The Roosevelt elk in our area were introduced in the late 1980s, though most people agree that this was part of their range until they were extirpated in the 19th c. The idea was that the elk would move up and down the big Cheekye-Dunsmuir power line and forage on maple and other brush that was being removed at that point by herbicides. Every time B.C. Hydro applied for a permit to spray or hack and squirt some terrible toxin in what was actually watershed, people understandably got upset. It was hoped that the elk would be part of a natural solution to the problem. And I think they were but no one expected them to settle in quite so happily and make themselves at home in local orchards, a market garden, the golf course…

I don’t like it when they eat the vines on the side of our house or essentially our whole small orchard (this is partly the subject of my work-in-progress, “Euclid’s Orchard”) but it’s always a thrill to see them. They’re huge. Some nights when we’re driving home from dinner with friends, we see them crossing the highway, 20 or more, the heart-shaped yellow rump patch glowing in moonlight. Or we encounter them while we’re hiking, a long fluid line of them disappearing into the woods when they catch our scent or see us in the distance. Last week we saw two cows, one lying down, and the other standing near her. They were on the other side of the cutline but didn’t move. I wondered if there might be a calf nearby. (The females leave the herd to give birth and return 2 or 3 weeks later, once the young one is mobile enough to keep up with the herd.) Elk are creatures of the ecotone, the transistion area where two ecological biomes meet. In this case, there’s a wide grassy corridor under the power-lines, scattered with thimbleberry, salmonberry, elder, wild gooseberry and currant, ocean spray, and other deciduous shrubs, bordered on both sides by dense woods. The grass is as golden as hay right now. Where the cows rested and watched us was perhaps a quarter of a mile away.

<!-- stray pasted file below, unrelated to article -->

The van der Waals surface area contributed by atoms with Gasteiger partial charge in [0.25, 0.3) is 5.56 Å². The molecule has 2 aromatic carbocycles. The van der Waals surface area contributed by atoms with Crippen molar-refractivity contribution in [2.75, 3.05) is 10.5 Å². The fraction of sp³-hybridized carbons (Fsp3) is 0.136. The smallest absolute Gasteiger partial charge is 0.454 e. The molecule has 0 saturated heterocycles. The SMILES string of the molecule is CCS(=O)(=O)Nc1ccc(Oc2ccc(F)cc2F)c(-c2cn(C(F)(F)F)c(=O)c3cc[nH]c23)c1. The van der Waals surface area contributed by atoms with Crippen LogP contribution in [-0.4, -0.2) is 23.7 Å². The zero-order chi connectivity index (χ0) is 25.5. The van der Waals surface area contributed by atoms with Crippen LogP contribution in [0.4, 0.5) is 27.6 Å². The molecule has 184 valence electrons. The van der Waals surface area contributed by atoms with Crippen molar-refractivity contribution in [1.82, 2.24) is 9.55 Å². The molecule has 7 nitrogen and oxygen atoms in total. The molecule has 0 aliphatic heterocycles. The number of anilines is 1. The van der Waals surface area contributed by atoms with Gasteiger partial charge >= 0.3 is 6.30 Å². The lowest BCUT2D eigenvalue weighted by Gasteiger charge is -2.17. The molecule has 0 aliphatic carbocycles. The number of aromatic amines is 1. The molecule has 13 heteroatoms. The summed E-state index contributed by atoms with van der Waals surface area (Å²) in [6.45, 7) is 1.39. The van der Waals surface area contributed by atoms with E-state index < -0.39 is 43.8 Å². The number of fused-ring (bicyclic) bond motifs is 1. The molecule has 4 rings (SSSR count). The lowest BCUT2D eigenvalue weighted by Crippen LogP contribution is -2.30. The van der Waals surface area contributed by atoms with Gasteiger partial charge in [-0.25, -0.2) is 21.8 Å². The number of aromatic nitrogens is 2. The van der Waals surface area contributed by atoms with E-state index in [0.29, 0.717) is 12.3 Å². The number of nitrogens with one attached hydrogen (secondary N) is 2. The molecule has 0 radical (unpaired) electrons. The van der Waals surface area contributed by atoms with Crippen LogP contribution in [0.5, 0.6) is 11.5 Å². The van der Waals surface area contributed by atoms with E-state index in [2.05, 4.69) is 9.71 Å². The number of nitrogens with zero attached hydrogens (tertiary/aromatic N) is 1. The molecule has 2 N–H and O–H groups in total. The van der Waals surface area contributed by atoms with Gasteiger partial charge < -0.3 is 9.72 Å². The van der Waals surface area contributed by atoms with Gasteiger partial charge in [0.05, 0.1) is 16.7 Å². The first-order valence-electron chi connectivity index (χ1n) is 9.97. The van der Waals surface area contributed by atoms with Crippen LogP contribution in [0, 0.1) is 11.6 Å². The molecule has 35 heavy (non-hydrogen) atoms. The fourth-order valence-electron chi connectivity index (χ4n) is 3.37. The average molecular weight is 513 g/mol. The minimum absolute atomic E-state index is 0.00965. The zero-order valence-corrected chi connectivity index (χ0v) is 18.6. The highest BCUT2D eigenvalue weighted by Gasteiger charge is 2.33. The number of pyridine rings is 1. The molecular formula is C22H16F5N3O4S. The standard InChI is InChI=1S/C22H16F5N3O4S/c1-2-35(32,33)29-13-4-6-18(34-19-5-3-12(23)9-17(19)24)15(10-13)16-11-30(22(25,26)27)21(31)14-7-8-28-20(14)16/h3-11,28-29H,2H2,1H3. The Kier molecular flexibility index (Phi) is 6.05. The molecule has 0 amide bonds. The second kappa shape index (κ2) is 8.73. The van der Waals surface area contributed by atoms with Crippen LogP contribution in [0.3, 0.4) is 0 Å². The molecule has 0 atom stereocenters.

This morning we went for a walk in that same area, early, to avoid the heat. We kept an eye out for the elk but didn’t see any. Then at one point on the gravelly trail (the Suncoaster trail system utilizes old logging roads and Hydro access roads), we saw many many recent tracks on the dusty ground as well as very fresh scat. (It was still wet and when we returned that way 40 minutes later, it was dry.) I loved the stories in the tracks. A few really large ones — the bull? — and many slightly smaller ones. And then really small ones, tiny ones, the prints of calves who’d recently joined the herd with their mothers. The air was full of the scent of elk, as pungent as horses. Had they paused to take the sun? Were they watching for predators (there are bears up there and coyotes, the occasional cougar, and sometimes even wolves)? Or was this a social moment, calves shy by their mothers’ sides, and the herd (or harem it is really) accomodating new members in sunlight while ravens circled, red-shafted flickers feeding on ants and other insects in the dry grass, and no bears or coyotes in sight? Here are some notes towards the wild choreography, the fancy footwork. And the score? Oh, something moody and sweet, featuring woodwinds, particularly the flute and the oboe d’amore!